Golf courses await nature's green light
Every year in early April, golfers in southeastern Minnesota are glued to their televisions, watching as the best players in the world compete at Augusta National Golf Club, the most pristine, perfectly manicured golf course in the world.
In a normal year, those same Minnesota golfers can put on light jackets and go out to a local golf course — or at least a driving range — and begin knocking some of the rust off their swings. But this hasn’t been an ordinary April.
The combination of unseasonably cold temperatures and lingering snow has hit golfers and golf courses hard. Calls to many clubhouses are going unanswered right now, as it could be weeks before most courses are ready for play.
Scott Rindahl, the PGA professional at Willow Creek Golf Course in Rochester, said the bad weather is definitely having a financial impact.
"I’m sure we’ve lost hundreds of rounds," he said. "And it’s not just the rounds lost, it’s the driving range. Everybody’s waiting to get outside and hit balls. When our range opens, that gets really busy before the course does."
And, when you run a golf course in Minnesota, there’s no way to make up for revenue lost to bad weather.
"This is like someone coming in and stealing a sleeve of golf balls," Rindahl said. "Once it’s gone, it’s gone. You lose a day of green fees in April, and it’s gone. You can’t get it back. You can’t add more tee times the next day."
Eric Idso, owner of Maple Valley Golf Course southeast of Rochester, said the course has opened as early as Feb. 28 in previous years. "Opening early can really be a big help," he said. "Normally, right around April 1 is when we open, but April can be iffy."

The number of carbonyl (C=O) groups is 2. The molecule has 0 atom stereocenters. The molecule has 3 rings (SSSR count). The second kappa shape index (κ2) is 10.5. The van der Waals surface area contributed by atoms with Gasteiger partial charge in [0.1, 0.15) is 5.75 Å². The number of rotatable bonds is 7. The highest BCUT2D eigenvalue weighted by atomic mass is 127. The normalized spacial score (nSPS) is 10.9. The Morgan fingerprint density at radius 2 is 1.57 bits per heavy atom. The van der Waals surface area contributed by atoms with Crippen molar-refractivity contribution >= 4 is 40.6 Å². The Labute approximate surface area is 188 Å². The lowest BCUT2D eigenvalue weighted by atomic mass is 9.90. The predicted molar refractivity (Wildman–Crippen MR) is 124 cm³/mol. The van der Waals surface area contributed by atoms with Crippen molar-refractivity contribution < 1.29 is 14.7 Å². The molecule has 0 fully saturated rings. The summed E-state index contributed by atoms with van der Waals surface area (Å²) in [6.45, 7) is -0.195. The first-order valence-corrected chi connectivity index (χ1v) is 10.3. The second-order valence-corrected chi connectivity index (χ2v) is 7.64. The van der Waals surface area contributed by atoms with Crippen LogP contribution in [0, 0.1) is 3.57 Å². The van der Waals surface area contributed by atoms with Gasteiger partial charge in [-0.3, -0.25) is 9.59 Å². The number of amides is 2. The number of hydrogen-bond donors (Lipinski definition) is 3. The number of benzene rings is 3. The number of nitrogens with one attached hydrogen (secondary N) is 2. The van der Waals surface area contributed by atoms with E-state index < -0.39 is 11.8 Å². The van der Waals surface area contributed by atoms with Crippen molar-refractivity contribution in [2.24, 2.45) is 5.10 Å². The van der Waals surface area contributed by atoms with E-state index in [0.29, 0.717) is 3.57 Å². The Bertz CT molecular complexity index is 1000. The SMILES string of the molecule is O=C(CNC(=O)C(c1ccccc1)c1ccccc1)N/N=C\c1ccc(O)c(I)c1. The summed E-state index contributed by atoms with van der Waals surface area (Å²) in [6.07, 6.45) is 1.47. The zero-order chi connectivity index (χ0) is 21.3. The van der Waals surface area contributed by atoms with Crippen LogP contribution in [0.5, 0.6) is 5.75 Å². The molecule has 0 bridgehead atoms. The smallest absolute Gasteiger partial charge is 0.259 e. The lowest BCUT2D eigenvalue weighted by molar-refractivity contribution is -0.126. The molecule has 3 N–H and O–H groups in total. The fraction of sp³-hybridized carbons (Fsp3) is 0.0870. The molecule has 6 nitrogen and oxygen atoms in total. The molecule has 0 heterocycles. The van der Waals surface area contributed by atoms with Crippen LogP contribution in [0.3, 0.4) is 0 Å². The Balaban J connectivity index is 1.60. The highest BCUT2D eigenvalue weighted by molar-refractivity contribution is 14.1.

With his course situated in the Root River Valley, with a few well-shaded fairways and greens where snow can linger, Idso wouldn’t venture a guess as to when Maple Valley will open.
"It’s really wait-and-see right now, and opening will probably be a last-minute thing," he said. "Even after the snow melts, I still need a day or two for it to dry out. I’m sure down in the valley, it’s still frozen pretty hard. But once the snow is gone, the frost will come out pretty fast."
While Idso said Maple Valley probably won’t open until both the front and back nines are playable and ready for golf carts, Rindahl said Willow Creek’s front nine will likely open for foot traffic before the back nine is playable. Like Idso, Rindahl wouldn’t predict when the course will open. "It’s one of those things where I get phone calls all the time, asking when we’re going to open, but I don’t make predictions," he said.
"If I say it might be April 15, everyone starts saying ‘Hey, Willow’s going to open April 15!’ We’ll know a couple days ahead of time, but trying to put something out there right now is just too hard."
Rochester’s city-owned golf courses might not face the same financial pressures that privately owned courses endure in a cold, snowy April, but Jeff Gorman, PGA pro at Eastwood Golf Course, said people are getting frustrated. "Typically, we open in the first week of April, but for the past five to seven years, it’s been in March, so historically, we’re getting quite late now," he said. "Looking at the weather forecast, we’ve got to go out at least a week to 10 days before we’re looking at getting something open."
He said that while a lot of golfers wait until May to hit Rochester’s public courses, the late spring has had a huge impact on high school golf teams, which can’t even get onto a driving range right now.
"We were supposed to have a high school golf meet here on Tuesday," Gorman said. "Now we’re in the scramble of trying to reschedule meets. People aren’t happy about it, that’s for sure."
Like Willow Creek, Eastwood’s driving range and front nine will likely open first, but Gorman said it’s possible that golfers won’t be able to take carts out for 18 holes at Eastwood until May 1.
Idso, who has owned Maple Valley for 14 years, is taking a philosophical, wait-and-see approach. "We just have to take whatever the weather gives us," he said.
Rindahl is taking matters a bit more personally. "I have friends who live out in Nevada for the winter and come back to Rochester for the summer, and they’re supposed to be coming back in three weeks," he said. "I’m like, ‘Stay there while you can! Why come back to this stuff?’"